Creating a Virtual Private Cloud on AWS
VPCs are relatively easy to set up in AWS, although they usually require a significant degree of configuration afterward. Brien walks you through the steps.
Infrastructure as a Service (IaaS) clouds are often categorized as one of three types: public, private, or hybrid. There is, however, a fourth type -- the virtual private cloud (VPC).
In the case of Amazon Web Services (AWS), a VPC is essentially an isolated virtual segment that exists within the AWS cloud. The most common use for AWS VPCs is probably that of exposing resources (such as Web servers) to the Internet. After all, it would be a bad idea to allow public Internet traffic to flow through a subnet that contains your private back end resources.
AWS makes it relatively easy to create a VPC, although there is usually a significant degree of configuration required after a VPC has been put into place. For example, you will probably need to create a virtual firewall (which AWS refers to as a security group).
To create a VPC, log in to the AWS console, and then click on the VPC link within the list of services. The link is located in the Networking and Content Delivery section. Upon doing so, AWS will open the VPC Dashboard, which you can see in Figure 1.
As you look at the figure above, notice that the Resources section indicates that one VPC already exists. This is the default VPC. For the purposes of this article, I am going to show you how to create an additional VPC that is isolated from the default VPC.
Click on the Start VPC Wizard button shown in Figure 1, and AWS will prompt you to select a VPC configuration. As you can see in Figure 2, the wizard provides you with four different choices, including:
- VPC with a Single Public Subnet
- VPC with Public and Private Subnets
- VPC with Public and Private Subnets and Hardware VPN Access
- VPC with a Private Subnet Only and Hardware VPN Access
In the real world, you would choose a VPC type based on whether you need publicly accessible subnets, private subnets, VPN access or some combination of the three. The remaining configuration tasks vary depending on which option you choose. For the purposes of this article, I will walk you through the process of creating a simple VPC with a single public subnet.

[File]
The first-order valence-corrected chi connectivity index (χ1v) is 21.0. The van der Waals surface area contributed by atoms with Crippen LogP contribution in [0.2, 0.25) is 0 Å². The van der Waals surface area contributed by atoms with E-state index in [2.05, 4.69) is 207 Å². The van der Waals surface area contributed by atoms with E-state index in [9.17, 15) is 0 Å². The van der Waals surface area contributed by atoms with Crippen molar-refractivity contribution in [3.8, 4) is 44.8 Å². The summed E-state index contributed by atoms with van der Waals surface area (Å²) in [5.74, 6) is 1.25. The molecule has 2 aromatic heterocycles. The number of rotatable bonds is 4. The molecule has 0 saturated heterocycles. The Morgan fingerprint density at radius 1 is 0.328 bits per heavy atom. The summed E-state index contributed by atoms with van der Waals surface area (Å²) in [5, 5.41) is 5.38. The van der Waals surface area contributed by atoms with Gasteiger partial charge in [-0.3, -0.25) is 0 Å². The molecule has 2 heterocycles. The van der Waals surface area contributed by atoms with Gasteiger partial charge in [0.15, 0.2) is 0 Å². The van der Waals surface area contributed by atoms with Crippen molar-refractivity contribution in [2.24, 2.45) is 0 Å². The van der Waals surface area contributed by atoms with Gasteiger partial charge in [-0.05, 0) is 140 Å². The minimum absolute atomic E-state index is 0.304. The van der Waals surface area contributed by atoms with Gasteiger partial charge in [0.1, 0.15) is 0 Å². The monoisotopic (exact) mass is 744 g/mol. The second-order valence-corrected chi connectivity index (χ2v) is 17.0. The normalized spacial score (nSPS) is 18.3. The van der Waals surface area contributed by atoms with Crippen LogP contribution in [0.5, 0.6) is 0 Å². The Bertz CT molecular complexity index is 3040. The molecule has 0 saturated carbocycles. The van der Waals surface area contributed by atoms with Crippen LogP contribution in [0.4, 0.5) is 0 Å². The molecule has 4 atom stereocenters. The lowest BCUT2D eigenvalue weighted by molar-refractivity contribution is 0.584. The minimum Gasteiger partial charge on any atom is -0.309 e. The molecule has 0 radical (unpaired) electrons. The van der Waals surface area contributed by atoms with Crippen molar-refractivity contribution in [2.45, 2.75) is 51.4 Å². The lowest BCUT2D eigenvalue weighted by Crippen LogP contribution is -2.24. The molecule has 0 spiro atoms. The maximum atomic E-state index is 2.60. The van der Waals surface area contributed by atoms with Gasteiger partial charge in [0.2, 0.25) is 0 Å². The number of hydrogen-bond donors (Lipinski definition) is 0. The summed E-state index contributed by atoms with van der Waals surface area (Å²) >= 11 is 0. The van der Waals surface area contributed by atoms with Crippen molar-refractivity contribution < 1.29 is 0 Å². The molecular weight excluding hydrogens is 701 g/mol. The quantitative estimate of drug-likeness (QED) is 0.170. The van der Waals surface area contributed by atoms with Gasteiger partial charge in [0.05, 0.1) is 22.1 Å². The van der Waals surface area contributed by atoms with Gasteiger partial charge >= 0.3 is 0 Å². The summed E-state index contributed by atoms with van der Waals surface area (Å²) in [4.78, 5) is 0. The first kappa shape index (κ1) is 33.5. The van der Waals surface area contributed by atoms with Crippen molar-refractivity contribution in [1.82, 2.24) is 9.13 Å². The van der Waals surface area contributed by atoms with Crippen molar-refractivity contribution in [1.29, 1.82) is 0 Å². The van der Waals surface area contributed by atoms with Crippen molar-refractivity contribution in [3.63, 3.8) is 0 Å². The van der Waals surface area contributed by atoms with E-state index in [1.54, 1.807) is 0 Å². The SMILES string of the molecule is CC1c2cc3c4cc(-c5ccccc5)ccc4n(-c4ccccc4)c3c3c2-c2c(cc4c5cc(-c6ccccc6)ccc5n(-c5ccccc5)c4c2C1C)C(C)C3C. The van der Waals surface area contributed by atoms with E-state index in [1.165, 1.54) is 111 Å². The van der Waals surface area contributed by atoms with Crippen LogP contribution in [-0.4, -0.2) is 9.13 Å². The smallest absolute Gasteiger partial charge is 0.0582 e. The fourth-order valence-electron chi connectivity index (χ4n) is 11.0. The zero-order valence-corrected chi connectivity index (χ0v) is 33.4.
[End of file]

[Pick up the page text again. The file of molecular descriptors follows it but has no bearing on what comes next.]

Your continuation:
Choose your VPC type and then click the Select button, shown in Figure 2 above. Assuming that you opted to create a VPC with a single public subnet, the next screen that you see will ask you to provide some basic information about the VPC that you want to create.
The first thing that you will need to do is to provide a Classless Inter-Domain Routing (CIDR) block. By default, AWS is configured to create an IPv4 CIDR block, specified as 10.0.0.0/16. This block type allows for the creation of 65,531 IP addresses.
In case you are wondering, AWS does allow for the creation of IPv6 CIDR blocks, but the IPv6 option is disabled by default. If you do opt to use IPv6, then AWS will provide the CIDR block for you (as opposed to you entering the block specifications). You can see the CIDR block choices in Figure 3.
The next thing that you will need to do is to provide a name for the VPC that you are creating. AWS allows for the creation of multiple VPCs, and therefore uses names to differentiate between VPCs. The VPC Name field is located just beneath the CIDR block option.
The next thing that you will need to provide is the CIDR for the public IP address. The options that you are given vary depending on whether you decided to use an IPv4 or an IPv6 CIDR. As you can see in Figure 3, the public subnet defaults to using 10.0.0.0/24 (with 251 addresses available).
You will also need to provide an availability zone for the subnet. Remember that any instances that you create on the subnet later on will need to be in the same zone. While you are at it, you will also have to provide a name for the subnet. This is to help you to differentiate between subnets since you will be able to create additional subnets later on.
The last thing that you will have to do is to decide whether or not you want to enable DNS hostnames and whether you want to use the default hardware tenancy, or use dedicated hardware.
The next step in the process is to add a service endpoint. To do so, click the Add Endpoint button. When you do, the window will expand to display the options shown in Figure 4. As you can see in this figure, you must choose the service availability zone, the subnet to which the endpoint should be applied, and the policy. You can go with the default Full Access policy, or you can create your own.
When you are done, click the Create VPC button to create the VPC.
As you can see, it is relatively easy to create a virtual private cloud, but you should create a VPC security group before putting the VPC into use. I plan to discuss VPC security groups in a future column (read it here).
Brien Posey is a 19-time Microsoft MVP with decades of IT experience. As a freelance writer, Posey has written thousands of articles and contributed to several dozen books on a wide variety of IT topics. Prior to going freelance, Posey was a CIO for a national chain of hospitals and health care facilities. He has also served as a network administrator for some of the country's largest insurance companies and for the Department of Defense at Fort Knox. In addition to his continued work in IT, Posey has spent the last several years actively training as a commercial scientist-astronaut candidate in preparation to fly on a mission to study polar mesospheric clouds from space. You can follow his spaceflight training on his Web site.